- The Washington Times - Saturday, July 30, 2005

MARADI, Niger — Food by the truckload finally has reached remote northern Niger, eight months after the first pleas for help for the hungry.

Almost a third of Niger’s population of 11.3 million risks starvation in this already desperately poor West African nation, hit first by a locust invasion and then by drought.

Children are the most vulnerable: About 800,000 under age 5 suffer from hunger, including 150,000 faced with severe malnutrition. Repeated U.N. appeals beginning last November went almost unanswered, however, until the situation reached crisis proportions.

French Foreign Minister Philippe Douste-Blazy, visiting the capital Niamey yesterday, chided the international community for its “indifference and avarice.” France said it was tripling some aid to Niger, its former colony.

“We thank God, even if the food came a little late,” said Mohammed Abdoulaye of the Agency for Muslims in Africa, an aid group working in this overwhelmingly Muslim country.

The agency’s feeding center in Maradi has this month admitted about 700 mothers and children, feeding them every day.

“With what we just received, we can do even more [and] send the mothers home with some extra food,” Mr. Abdoulaye said, as a group of women, some wearing long veils, pounded sorghum or stirred pots filled with rice for lunch.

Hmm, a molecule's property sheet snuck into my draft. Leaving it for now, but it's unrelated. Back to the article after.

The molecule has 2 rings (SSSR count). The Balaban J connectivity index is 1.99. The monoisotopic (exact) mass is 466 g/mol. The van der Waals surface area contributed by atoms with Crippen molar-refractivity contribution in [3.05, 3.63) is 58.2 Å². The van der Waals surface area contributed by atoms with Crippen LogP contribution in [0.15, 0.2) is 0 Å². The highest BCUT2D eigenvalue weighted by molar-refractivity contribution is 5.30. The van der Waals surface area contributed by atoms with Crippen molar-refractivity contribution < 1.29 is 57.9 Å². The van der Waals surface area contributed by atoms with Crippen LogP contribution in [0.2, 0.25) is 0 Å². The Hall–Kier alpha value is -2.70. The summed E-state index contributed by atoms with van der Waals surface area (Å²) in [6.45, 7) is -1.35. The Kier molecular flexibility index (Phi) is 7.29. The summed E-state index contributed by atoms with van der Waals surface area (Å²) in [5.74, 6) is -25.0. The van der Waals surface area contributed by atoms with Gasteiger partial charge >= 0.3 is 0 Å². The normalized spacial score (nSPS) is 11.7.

In the World Food Program’s warehouse in Maradi, about 2,200 tons of sorghum, 45 tons of vegetable oil and 76 tons of beans are ready to be dispatched by various aid agencies.

“Things have been crazy over the past few days,” Ibrahim Badamassi, the World Food Program’s regional coordinator, said as he watched the dozens of men loading two trucks ready to leave for Tahoua.

On Thursday and Friday, 306 tons of beans and oil were delivered to Project Concern International in Tahoua, about 250 miles northwest of Maradi, the eastern town that has become a hub for aid agencies.

On Friday, 48 tons of high-energy biscuits were airlifted from Italy to Niamey from where it will eventually be trucked to hard-hit parts of the country.

A cargo plane chartered by the French aid organization Reunir arrived yesterday, carrying former French health minister Bernard Kouchner, a founding member of the association, and 20 tons of enriched milk and a highly nutritional peanut paste.

In Paris, the Foreign Affairs Ministry released a letter that French President Jacques Chirac had sent to Nigerian President Mamadou Tandja to announce that France would triple development aid to $5.5 million to help the country feed itself.

France also will double its contribution to the WFP, to more than $1.2 million, to feed the hungry in the worst-hit areas, Mr. Chirac said.

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